Break­through On Gas Sep­a­ra­tion Techs

The tech­nique will help com­pa­nies separate pure eth­yl­ene while low­er­ing costs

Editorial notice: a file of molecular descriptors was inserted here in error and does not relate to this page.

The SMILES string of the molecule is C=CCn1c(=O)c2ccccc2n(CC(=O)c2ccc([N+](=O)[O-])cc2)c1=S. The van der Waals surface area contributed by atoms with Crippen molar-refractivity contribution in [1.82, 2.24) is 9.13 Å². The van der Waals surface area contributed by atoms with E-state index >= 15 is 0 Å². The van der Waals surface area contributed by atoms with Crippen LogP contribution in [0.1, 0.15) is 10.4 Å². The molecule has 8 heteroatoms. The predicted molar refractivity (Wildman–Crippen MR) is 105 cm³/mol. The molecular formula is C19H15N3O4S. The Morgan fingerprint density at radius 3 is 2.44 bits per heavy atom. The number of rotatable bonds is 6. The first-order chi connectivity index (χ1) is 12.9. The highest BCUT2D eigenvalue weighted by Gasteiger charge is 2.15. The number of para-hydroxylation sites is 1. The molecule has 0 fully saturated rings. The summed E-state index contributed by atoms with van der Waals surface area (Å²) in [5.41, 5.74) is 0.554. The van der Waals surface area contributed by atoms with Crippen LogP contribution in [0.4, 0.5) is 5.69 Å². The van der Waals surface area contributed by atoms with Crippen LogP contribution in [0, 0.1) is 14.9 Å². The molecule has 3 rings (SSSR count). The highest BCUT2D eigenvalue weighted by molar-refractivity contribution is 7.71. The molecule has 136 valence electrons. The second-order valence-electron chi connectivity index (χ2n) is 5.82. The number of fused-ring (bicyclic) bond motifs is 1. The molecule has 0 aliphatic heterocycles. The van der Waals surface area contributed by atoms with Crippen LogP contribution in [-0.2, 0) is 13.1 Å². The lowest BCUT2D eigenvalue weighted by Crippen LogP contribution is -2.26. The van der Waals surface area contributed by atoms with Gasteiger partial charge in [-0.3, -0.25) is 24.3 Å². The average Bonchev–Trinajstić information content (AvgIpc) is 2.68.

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Sci­en­tists from China, Ire­land and the United States have used a new process to separate eth­yl­ene from a gas mix­ture at much lower cost. Eth­yl­ene, a ma­jor raw ma­te­rial for plas­tic, rub­ber and paint pro­duc­tion, must be sep­a­rated from acety­lene, a byprod­uct, in or­der to man­u­fac­ture these prod­ucts. The new sep­a­ra­tion process is con­sid­ered a break­through, as the amount of acety­lene ab­sorbed is 5.7 times as much as the cur­rent tech­nique, Pro­fes­sor Xing Huabin, a mem­ber of the re­search team from Zhe­jiang Univer­sity, said last Fri­day. Mr Xing said the tech­nique will help com­pa­nies separate purer eth­yl­ene while low­er­ing costs be­cause of the new en­ergy-sav­ing sep­a­ra­tion process. The re­search, jointly con­ducted by Zhe­jiang Univer­sity, Univer­sity of Lim­er­ick of Ire­land and other in­sti­tu­tions from the United States, the Nether­lands and Saudi Ara­bia, was pub­lished in the jour­nal Science on Thurs­day. Referees of the jour­nal said the work has set a new “bench­mark” for sep­a­ra­tion of the two chem­i­cals, call­ing the pu­rifi­ca­tion ca­pac­ity “ex­cep­tional.”

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